Search Engine Marketing/Optimization repeatedly discovered in the 2000s that faster and easier traversals through the goal funnel for customers correlated with increased revenues and customer satisfaction. As technology has become more and more pervasive in human life–with the advent of dating applications, electronic sports, video/audio streaming services, and digital assistants– the difference between high-latency and low-latency satisfaction has expanded from e-commerce as well. While network connectivity issues cannot be completely obviated by software, software can itself run considerably faster when core components such as object serialization run faster.
Security: More Code = More Potential Surface Area of Attack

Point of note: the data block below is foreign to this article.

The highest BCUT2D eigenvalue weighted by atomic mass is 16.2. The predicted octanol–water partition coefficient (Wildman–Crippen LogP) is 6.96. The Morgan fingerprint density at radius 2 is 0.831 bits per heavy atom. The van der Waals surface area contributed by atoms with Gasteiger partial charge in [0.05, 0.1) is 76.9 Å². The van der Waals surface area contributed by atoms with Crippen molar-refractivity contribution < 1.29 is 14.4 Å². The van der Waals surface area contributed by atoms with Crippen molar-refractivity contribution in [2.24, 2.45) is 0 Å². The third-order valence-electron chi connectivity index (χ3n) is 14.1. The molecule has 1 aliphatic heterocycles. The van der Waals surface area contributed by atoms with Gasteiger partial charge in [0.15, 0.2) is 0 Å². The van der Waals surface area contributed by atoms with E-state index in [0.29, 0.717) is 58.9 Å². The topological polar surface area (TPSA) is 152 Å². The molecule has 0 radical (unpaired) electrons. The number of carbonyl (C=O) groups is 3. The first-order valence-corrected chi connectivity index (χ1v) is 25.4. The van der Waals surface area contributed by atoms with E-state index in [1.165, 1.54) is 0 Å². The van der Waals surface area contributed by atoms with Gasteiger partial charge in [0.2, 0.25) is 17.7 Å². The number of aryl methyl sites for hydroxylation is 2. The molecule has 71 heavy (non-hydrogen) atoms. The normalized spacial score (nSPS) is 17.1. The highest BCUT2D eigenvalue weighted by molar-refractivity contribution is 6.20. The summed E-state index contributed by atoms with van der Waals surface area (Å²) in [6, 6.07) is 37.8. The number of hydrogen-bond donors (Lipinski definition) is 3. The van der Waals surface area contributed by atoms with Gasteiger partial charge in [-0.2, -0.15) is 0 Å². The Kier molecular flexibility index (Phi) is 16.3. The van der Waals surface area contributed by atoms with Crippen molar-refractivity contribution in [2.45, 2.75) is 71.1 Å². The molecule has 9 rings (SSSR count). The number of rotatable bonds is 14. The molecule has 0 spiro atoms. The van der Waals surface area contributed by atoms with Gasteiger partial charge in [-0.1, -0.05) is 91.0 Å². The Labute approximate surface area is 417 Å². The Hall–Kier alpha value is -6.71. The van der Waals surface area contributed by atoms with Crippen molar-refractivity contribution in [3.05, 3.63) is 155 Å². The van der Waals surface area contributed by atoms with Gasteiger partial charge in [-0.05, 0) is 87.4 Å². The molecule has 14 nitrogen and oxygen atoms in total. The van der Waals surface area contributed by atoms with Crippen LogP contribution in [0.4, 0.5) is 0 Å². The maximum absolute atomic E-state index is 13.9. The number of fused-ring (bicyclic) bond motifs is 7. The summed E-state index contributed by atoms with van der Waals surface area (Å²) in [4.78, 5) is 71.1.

Software security is difficult and technical. A variety of attack vectors, such as buffer over/underflows, SQL injection, clickjacking, and privilege escalation make naive code that does the easiest thing potentially vulnerable to a variety of attacks. Java serialization offers a unique case study. Most items Joshua Bloch wrote in Effective Java about serialization directly result from security vulnerabilities discovered by users after its release. Brian Goetz and Stuart Marks’ presentation, “Why we hate Java Serialization and what we might do about it”, effectively decided that object serialization “tried to do too much”, leading to these security vulnerabilities. Java’s standard serialization is not the only library to suffer this way. The immensely popular Jackson serialization library had 80 CVEs listed as of November 2022. Both of these libraries are relatively large in terms of number of lines of code, increasing their attack surface area. As the conventional wisdom in information assurance says, “the less code there is, the less potential attack surface.”